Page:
The official student newspaper of The Hockaday School

The Fourcast

The official student newspaper of The Hockaday School

The Fourcast

The official student newspaper of The Hockaday School

The Fourcast

News
Anjy Fadairo, Web Editor-in-Chief • June 17, 2024

In May of 1979, following years of effort from Senator Daniel Inouye of Hawaii and Representative Frank Horton of New York, the United States...

Ms. Day speaks to Hockaday students as well as other students in the Dallas area as part of her role to involve Hockaday students in the community and lead them to fulfill their purpose.
Jade
A day with Ms. Day
Sarah Moskowitz and Melinda HuMay 19, 2024

How did you get your start in social impact? Day: Out of college, I decided to do a year in a program called The Jesuit Volunteer Corps. It...

Lone Star Royalty Q&A
Jade
Lone Star Royalty Q&A
Lang Cooper and Mary Bradley SutherlandMay 17, 2024

What initially interested you in beauty pageants? Roberts: When I was six I joined the Miss America Organization. This program is for girls...

Senior Splash Day
Senior Splash Day
May 13, 2024

Recovery is the Key to Success

Recovery+is+the+Key+to+Success

Squinting to escape the bright lights shining directly into her eyes, junior Trinity Thomas found herself lying flat on her back, trapped in a hot, cramped room. Struggling to deal with a pinching discomfort in her ankle as strong, masculine hands inserted needles into her skin, she clenched her jaw in pain as several jolts of electricity pulsed through her leg.

A few months after spraining her ankle last September, Thomas, a member of the Dallas Texans Soccer Club and Harvard soccer commit, tried electroacupuncture for the first time in an attempt to speed up the recovery process so she could jump back into her daily soccer routine.

Thomas and other athletes recovering from injuries or exhausted after hours of training look for ways to relieve pain by experimenting with recovery treatments.

Acupuncture, a fairly popular treatment, originated in China around 6000 BCE. According to the Abiding Spirit Center, acupuncturists use needles as thin as a strand of hair to stimulate points in the body and balance the circulation of energy in an attempt to improve the body’s natural healing ability.

Story continues below advertisement

Specifically, electroacupuncture, which is similar to traditional acupuncture, stimulates points on the body with needles connected to a device that generates electricity.

“The flow of electricity is painful because it makes your legs twitch, but it really reduced the amount of pain I was feeling in my ankle,” Thomas said.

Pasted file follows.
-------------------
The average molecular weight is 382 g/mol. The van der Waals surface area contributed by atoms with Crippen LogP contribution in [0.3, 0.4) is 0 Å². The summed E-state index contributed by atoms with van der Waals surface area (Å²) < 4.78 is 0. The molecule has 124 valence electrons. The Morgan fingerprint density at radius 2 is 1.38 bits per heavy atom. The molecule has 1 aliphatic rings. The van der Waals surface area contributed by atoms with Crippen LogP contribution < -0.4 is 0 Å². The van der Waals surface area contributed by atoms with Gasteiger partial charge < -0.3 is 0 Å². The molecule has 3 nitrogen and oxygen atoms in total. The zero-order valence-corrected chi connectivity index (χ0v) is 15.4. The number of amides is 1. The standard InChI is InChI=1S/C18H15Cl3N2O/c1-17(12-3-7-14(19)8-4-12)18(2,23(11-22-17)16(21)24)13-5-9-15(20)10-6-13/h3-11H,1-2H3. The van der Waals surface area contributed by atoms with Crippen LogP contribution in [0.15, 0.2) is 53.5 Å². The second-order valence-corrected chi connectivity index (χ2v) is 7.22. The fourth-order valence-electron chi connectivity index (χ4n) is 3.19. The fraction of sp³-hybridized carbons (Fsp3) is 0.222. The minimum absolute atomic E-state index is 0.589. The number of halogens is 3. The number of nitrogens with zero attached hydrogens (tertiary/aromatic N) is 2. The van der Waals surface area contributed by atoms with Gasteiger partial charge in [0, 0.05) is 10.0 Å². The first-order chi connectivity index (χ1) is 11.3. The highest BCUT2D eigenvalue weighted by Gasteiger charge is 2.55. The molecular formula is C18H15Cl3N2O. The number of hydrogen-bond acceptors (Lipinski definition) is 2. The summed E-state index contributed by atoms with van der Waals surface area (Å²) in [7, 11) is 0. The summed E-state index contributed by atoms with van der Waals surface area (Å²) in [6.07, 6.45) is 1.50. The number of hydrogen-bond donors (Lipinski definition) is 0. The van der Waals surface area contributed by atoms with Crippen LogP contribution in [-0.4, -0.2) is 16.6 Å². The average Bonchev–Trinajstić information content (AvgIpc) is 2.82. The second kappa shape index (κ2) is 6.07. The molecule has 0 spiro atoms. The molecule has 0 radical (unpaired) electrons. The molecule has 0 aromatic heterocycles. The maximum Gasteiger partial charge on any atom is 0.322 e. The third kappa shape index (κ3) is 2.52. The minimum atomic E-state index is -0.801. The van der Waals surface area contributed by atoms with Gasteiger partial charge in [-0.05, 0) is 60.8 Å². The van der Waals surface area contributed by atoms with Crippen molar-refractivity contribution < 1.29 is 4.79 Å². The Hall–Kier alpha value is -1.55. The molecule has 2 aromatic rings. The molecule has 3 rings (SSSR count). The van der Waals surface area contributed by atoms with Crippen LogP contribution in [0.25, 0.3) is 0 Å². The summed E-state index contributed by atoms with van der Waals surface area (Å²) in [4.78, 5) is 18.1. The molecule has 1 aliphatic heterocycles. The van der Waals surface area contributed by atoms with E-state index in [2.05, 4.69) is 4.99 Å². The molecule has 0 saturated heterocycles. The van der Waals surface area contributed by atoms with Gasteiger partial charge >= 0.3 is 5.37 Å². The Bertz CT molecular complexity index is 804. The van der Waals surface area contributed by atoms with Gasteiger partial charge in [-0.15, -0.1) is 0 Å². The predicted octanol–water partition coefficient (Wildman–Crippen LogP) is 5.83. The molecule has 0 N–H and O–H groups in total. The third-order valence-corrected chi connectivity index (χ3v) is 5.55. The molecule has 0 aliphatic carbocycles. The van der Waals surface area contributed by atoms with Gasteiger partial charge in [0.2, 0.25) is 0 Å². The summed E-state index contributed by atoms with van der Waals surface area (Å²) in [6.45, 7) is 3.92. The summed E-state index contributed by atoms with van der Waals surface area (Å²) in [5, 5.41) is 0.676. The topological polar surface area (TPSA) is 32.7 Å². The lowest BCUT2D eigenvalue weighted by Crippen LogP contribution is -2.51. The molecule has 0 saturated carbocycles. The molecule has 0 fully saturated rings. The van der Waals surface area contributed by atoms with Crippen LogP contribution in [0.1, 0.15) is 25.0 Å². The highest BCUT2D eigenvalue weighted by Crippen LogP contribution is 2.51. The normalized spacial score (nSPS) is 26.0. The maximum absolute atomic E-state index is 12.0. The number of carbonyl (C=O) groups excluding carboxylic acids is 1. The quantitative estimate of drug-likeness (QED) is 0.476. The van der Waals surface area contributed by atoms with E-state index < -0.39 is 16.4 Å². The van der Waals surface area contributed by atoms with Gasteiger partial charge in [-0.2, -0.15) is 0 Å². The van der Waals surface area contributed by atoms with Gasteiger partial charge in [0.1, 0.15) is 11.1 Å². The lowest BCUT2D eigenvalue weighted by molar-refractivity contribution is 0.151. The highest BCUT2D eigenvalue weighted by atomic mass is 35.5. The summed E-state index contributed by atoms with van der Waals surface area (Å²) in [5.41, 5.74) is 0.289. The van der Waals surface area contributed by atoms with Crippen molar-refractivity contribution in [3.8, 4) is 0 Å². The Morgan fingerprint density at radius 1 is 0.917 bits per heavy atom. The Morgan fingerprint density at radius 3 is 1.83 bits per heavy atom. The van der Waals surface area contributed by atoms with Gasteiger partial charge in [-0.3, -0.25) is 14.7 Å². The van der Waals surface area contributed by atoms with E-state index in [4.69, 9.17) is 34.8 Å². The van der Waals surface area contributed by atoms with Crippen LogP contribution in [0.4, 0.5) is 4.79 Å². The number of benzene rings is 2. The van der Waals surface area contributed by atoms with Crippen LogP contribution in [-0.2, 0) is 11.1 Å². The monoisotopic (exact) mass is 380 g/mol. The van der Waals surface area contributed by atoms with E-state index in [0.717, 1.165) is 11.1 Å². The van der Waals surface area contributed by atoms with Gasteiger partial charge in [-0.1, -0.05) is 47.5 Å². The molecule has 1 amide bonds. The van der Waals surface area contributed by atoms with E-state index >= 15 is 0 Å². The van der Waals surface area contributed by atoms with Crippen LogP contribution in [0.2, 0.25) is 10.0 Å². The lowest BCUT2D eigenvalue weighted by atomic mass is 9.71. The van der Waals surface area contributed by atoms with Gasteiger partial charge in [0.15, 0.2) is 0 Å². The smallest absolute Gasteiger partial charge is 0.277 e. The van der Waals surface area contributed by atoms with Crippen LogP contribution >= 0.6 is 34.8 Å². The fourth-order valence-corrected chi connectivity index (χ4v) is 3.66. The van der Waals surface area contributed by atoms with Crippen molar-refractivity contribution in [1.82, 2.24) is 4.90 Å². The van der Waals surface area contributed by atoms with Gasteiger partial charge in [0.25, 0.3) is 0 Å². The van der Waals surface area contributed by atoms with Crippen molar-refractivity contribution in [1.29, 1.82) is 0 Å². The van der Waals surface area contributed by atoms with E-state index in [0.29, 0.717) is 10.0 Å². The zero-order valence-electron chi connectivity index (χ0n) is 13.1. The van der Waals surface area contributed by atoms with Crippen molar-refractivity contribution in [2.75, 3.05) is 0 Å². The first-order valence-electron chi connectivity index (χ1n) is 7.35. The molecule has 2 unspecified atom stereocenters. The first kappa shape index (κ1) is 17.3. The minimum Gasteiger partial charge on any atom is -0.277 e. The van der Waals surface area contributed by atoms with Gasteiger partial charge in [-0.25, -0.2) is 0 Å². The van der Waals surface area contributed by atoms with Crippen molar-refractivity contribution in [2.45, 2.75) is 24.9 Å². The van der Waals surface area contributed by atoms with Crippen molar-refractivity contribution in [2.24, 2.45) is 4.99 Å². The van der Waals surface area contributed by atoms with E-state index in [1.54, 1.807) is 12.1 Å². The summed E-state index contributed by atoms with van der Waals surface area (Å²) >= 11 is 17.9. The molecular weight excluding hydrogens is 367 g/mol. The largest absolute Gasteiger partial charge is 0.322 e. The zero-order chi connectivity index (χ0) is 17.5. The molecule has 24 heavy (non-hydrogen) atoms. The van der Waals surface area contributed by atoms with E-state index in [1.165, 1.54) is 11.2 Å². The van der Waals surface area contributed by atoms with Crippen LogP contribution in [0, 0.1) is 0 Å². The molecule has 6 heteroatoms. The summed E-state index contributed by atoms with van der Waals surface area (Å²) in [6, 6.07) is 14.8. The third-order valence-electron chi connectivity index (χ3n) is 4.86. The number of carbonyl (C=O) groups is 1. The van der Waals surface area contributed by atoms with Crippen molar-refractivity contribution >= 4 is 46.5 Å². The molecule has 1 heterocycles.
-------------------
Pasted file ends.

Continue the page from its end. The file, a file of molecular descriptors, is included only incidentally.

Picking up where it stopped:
However, acupuncture is not the only way athletes relieve their muscles of different stressors. Submerging themselves in freezing temperatures, some athletes prefer to take ice baths.

Head athletic trainer Jeanne Olson said that throughout the year many athletes request ice baths despite the temporary discomfort they may feel from the cold.

“The purpose of ice baths is to cool the muscles down more rapidly and more evenly,” Olson said. “With an ice bath you get more of the muscle then you would by just wrapping an ice bag on a body part. It’s more intense, and it gets deeper into the muscle.”

Junior Claire Jurgensmeyer, who plays varsity volleyball, enjoys taking ice baths after intense volleyball practices that include burpees, jump rope conditioning and team scrimmages.

“I like ice baths because it relaxes all of your muscles at the same time, and even though it feels awful at the time, it feels great afterwards,” Jurgensmeyer said.

But ice baths are not for everyone. Thomas feels the results can be inconsistent.

“My coach always advises me to take ice baths after our games,” she said. “But I don’t like ice baths because sometimes they work, and sometimes they don’t.”

In fact, according to The Conversation, an independent source of news and views, ice baths have only been proven to provide short-term benefits. Athletes that are searching for long-term results turn to cryotherapy.

Cryo Body Works, a cryotherapy center in Austin, Texas, instructs people to stand in their cryosauna for three minutes or less, exposing their body to cold vapor that decreases the temperature in the chamber to about 240 degrees Fahrenheit below zero.

Junior Audrey Magnuson, dancer for the Dallas Youth Repertory Project and varsity field hockey player, recently tried cryotherapy and was shocked by the long-term results.

“Afterwards, my muscles felt really loose and relaxed and any sort of tension that I was holding in specific places seemed to be gone,” she said.

Despite the benefits of many of these treatments, some athletes choose to recover with simpler methods. Sophomore Adoette Vaughan, varsity track and cross country member, does not use a specific treatment to recover from her constant training and she has never suffered from an injury.

“I don’t really do much to recover except running on the grass which really helps because it prevents stress fractures,” Vaughan said.

It is important that athletes choose a method that works best for them because failing to maintain a healthy body results in injuries and a decline in overall performance.

“After years of participating in team sports, I have realized that the best athletes make it a priority to take care of their bodies,” Jurgensmeyer said. “These athletes are the most successful when it comes to achieving their goals in an individual and team setting.”


– Amelia Brown – Asst. Sports and Health Editor –

More to Discover